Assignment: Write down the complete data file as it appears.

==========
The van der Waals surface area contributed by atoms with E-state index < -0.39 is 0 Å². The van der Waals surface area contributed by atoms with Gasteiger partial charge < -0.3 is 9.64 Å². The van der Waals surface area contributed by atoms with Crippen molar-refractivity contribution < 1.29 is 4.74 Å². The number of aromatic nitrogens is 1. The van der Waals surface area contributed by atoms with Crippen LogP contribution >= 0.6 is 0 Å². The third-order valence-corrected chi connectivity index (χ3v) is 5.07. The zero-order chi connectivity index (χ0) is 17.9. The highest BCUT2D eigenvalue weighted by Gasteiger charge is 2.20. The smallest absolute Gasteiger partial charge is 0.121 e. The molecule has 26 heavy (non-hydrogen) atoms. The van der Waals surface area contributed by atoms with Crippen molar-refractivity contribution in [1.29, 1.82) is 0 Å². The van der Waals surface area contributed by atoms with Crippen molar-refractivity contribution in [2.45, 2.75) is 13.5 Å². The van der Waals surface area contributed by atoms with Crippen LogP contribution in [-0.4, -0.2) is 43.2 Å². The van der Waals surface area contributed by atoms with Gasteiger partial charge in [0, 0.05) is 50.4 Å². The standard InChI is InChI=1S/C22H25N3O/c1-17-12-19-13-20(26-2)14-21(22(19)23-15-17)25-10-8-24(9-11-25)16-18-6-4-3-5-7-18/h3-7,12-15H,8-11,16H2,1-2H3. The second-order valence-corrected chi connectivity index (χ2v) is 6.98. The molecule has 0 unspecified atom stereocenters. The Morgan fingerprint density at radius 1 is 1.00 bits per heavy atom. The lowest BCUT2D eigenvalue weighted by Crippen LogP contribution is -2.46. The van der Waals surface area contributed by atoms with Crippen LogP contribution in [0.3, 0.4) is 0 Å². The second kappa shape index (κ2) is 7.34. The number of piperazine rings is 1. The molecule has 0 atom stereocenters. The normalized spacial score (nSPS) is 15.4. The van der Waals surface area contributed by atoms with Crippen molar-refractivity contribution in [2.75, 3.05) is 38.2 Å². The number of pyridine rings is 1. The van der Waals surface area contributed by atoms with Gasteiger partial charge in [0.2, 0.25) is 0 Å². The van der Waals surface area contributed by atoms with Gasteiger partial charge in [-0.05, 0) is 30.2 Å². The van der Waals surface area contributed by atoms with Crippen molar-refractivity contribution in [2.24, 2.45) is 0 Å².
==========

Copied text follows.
The van der Waals surface area contributed by atoms with E-state index < -0.39 is 0 Å². The van der Waals surface area contributed by atoms with Gasteiger partial charge < -0.3 is 9.64 Å². The van der Waals surface area contributed by atoms with Crippen molar-refractivity contribution < 1.29 is 4.74 Å². The number of aromatic nitrogens is 1. The van der Waals surface area contributed by atoms with Crippen LogP contribution >= 0.6 is 0 Å². The third-order valence-corrected chi connectivity index (χ3v) is 5.07. The zero-order chi connectivity index (χ0) is 17.9. The highest BCUT2D eigenvalue weighted by Gasteiger charge is 2.20. The smallest absolute Gasteiger partial charge is 0.121 e. The molecule has 26 heavy (non-hydrogen) atoms. The van der Waals surface area contributed by atoms with Crippen molar-refractivity contribution in [1.29, 1.82) is 0 Å². The van der Waals surface area contributed by atoms with Crippen molar-refractivity contribution in [2.45, 2.75) is 13.5 Å². The van der Waals surface area contributed by atoms with Crippen LogP contribution in [-0.4, -0.2) is 43.2 Å². The van der Waals surface area contributed by atoms with Gasteiger partial charge in [0, 0.05) is 50.4 Å². The standard InChI is InChI=1S/C22H25N3O/c1-17-12-19-13-20(26-2)14-21(22(19)23-15-17)25-10-8-24(9-11-25)16-18-6-4-3-5-7-18/h3-7,12-15H,8-11,16H2,1-2H3. The second-order valence-corrected chi connectivity index (χ2v) is 6.98. The molecule has 0 unspecified atom stereocenters. The Morgan fingerprint density at radius 1 is 1.00 bits per heavy atom. The lowest BCUT2D eigenvalue weighted by Crippen LogP contribution is -2.46. The van der Waals surface area contributed by atoms with Crippen LogP contribution in [0.3, 0.4) is 0 Å². The second kappa shape index (κ2) is 7.34. The number of piperazine rings is 1. The molecule has 0 atom stereocenters. The normalized spacial score (nSPS) is 15.4. The van der Waals surface area contributed by atoms with Crippen molar-refractivity contribution in [2.75, 3.05) is 38.2 Å². The number of pyridine rings is 1. The van der Waals surface area contributed by atoms with Gasteiger partial charge in [0.2, 0.25) is 0 Å². The van der Waals surface area contributed by atoms with Gasteiger partial charge in [-0.05, 0) is 30.2 Å². The van der Waals surface area contributed by atoms with Crippen molar-refractivity contribution in [2.24, 2.45) is 0 Å².